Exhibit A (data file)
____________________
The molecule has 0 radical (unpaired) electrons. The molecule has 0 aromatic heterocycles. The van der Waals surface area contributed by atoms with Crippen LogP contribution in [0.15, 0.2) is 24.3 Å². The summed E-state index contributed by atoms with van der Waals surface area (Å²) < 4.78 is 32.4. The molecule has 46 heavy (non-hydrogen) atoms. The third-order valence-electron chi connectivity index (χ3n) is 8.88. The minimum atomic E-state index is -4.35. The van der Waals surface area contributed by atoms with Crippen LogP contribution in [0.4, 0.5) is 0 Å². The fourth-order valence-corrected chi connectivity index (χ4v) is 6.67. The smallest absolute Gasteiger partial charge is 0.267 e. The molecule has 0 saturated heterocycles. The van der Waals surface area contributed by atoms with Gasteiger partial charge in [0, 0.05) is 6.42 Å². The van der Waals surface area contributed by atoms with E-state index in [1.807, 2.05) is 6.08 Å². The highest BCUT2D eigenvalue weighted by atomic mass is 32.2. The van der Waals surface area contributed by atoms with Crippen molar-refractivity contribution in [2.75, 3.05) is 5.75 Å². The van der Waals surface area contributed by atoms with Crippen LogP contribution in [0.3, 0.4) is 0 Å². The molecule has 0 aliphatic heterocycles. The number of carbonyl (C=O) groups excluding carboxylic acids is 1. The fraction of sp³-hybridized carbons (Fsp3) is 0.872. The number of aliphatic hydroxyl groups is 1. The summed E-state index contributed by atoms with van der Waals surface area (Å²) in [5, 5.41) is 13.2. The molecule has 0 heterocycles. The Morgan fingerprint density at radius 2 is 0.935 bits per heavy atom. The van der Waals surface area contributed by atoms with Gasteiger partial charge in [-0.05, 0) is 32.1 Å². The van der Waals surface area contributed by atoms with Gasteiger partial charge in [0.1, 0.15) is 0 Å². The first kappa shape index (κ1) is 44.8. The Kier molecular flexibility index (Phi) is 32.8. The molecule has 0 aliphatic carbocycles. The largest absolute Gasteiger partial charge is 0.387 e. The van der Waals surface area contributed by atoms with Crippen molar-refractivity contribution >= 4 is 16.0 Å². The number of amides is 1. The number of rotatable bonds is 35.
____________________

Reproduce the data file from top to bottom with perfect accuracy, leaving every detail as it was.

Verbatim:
The molecule has 0 radical (unpaired) electrons. The molecule has 0 aromatic heterocycles. The van der Waals surface area contributed by atoms with Crippen LogP contribution in [0.15, 0.2) is 24.3 Å². The summed E-state index contributed by atoms with van der Waals surface area (Å²) < 4.78 is 32.4. The molecule has 46 heavy (non-hydrogen) atoms. The third-order valence-electron chi connectivity index (χ3n) is 8.88. The minimum atomic E-state index is -4.35. The van der Waals surface area contributed by atoms with Crippen LogP contribution in [0.4, 0.5) is 0 Å². The fourth-order valence-corrected chi connectivity index (χ4v) is 6.67. The smallest absolute Gasteiger partial charge is 0.267 e. The molecule has 0 saturated heterocycles. The van der Waals surface area contributed by atoms with Gasteiger partial charge in [0, 0.05) is 6.42 Å². The van der Waals surface area contributed by atoms with E-state index in [1.807, 2.05) is 6.08 Å². The highest BCUT2D eigenvalue weighted by atomic mass is 32.2. The van der Waals surface area contributed by atoms with Crippen molar-refractivity contribution in [2.75, 3.05) is 5.75 Å². The van der Waals surface area contributed by atoms with Crippen LogP contribution in [0.3, 0.4) is 0 Å². The molecule has 0 aliphatic heterocycles. The number of carbonyl (C=O) groups excluding carboxylic acids is 1. The fraction of sp³-hybridized carbons (Fsp3) is 0.872. The number of aliphatic hydroxyl groups is 1. The summed E-state index contributed by atoms with van der Waals surface area (Å²) in [5, 5.41) is 13.2. The molecule has 0 heterocycles. The Morgan fingerprint density at radius 2 is 0.935 bits per heavy atom. The van der Waals surface area contributed by atoms with Gasteiger partial charge in [-0.05, 0) is 32.1 Å². The van der Waals surface area contributed by atoms with Gasteiger partial charge in [0.1, 0.15) is 0 Å². The first kappa shape index (κ1) is 44.8. The Kier molecular flexibility index (Phi) is 32.8. The molecule has 0 aliphatic carbocycles. The largest absolute Gasteiger partial charge is 0.387 e. The van der Waals surface area contributed by atoms with Crippen molar-refractivity contribution >= 4 is 16.0 Å². The number of amides is 1. The number of rotatable bonds is 35.